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Review:Violet Gryfindor says:
Again, you've written a fantastic chapter! The depth of detail that you've provided makes your story stand out from about all other stories about McGonagall I've seen. The way that you explore the intersections of the magical and Muggle worlds is amazing to read, and your portrayal of the wizards' fear of Muggle science is highly believable. I wish that more authors would do something with it rather than continue following JKR's lead in the portrayal of Muggles - the technological advances of the mid-20th century were terrifying enough for Muggles, making it almost impossible to imagine how terrifying they must have been to wizards, whose world became more threatened as science and technology made detection almost inevitable.

I am rather curious about the fact that the McGonagalls and their contemporaries seem trapped in a Victorian universe. While the magical world is "behind" the Muggle one in many ways, I imagine that the Hogwarts Express would have already been in use before the late 1930s - trains having been used by Muggles for eighty years by that point. But that's just my opinion, and I'm glad enough to see an author exploiting the odd historical disconnect between the Muggle and magical worlds.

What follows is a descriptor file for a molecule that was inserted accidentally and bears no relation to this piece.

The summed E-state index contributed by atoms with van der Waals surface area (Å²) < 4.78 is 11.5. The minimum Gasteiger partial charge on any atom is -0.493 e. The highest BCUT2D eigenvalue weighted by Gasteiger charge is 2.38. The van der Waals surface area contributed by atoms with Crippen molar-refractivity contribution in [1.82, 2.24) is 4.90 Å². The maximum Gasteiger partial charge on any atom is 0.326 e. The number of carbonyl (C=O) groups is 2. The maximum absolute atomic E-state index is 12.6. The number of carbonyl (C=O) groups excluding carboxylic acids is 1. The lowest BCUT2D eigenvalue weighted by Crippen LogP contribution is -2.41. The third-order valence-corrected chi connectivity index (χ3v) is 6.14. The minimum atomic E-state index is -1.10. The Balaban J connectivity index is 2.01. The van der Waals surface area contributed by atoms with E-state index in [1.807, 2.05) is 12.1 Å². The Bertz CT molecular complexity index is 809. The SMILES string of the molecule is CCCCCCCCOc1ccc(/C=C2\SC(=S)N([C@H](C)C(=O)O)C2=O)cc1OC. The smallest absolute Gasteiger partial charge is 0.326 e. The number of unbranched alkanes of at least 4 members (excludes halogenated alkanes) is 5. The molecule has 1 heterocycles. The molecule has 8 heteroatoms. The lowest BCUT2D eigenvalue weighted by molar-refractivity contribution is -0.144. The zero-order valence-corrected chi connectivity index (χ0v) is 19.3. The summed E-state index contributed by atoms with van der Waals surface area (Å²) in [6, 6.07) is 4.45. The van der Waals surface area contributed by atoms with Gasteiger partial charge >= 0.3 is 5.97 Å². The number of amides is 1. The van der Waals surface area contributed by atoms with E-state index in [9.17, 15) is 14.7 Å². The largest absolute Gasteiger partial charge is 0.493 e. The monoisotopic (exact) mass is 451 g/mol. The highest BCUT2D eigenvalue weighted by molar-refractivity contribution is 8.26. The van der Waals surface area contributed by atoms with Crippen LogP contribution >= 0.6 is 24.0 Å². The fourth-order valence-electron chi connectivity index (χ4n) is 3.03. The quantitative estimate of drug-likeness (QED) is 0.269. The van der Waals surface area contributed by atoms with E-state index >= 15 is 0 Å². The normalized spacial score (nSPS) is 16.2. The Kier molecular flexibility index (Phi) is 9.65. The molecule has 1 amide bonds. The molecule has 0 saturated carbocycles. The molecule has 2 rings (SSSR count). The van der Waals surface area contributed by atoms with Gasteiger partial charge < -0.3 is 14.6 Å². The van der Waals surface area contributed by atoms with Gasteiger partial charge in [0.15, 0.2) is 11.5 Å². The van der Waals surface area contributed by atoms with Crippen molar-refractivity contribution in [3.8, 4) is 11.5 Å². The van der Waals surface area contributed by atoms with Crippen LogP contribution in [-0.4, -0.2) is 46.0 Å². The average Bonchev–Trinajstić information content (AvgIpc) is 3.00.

Author's Response: Thank you for the review. As for the Hogwarts Express, according to the Harry Potter wikia it was made in 1936 and was originally steam, not magical. The reason why I put McGonagall's generation in a Victorian setting is because there is this wide dichotomy between the old generation and the new. McGonagall, Dumbledore, the Malfoys, and other older purebloods still tend to dress in robes and exhibit manners typical of that time period whereas the younger pureblood generation (Ron and Sirius noteably although the latter's case the result of social rebellion) have absorbed quite a bit of Muggle culture. For example, in the fourth book Mr. Weasley doesn't know how to dress as a Muggle, but Ron apparently has a collection of denim jeans enough to where Hermione makes the mistake in grabbing an old pair in the 7th book. I imagine that McGonagall's generation was on the precipice of a cultural revolution that occurred in the mid-20th century where an influx of Muggle ideas were seeping into the Wizarding World (and thus allowing Voldemort to gain a foothold among the purebloods who recoiled from anything Muggle with a knee-jerk reaction)... Of course, I may be overthinking the entire thing.

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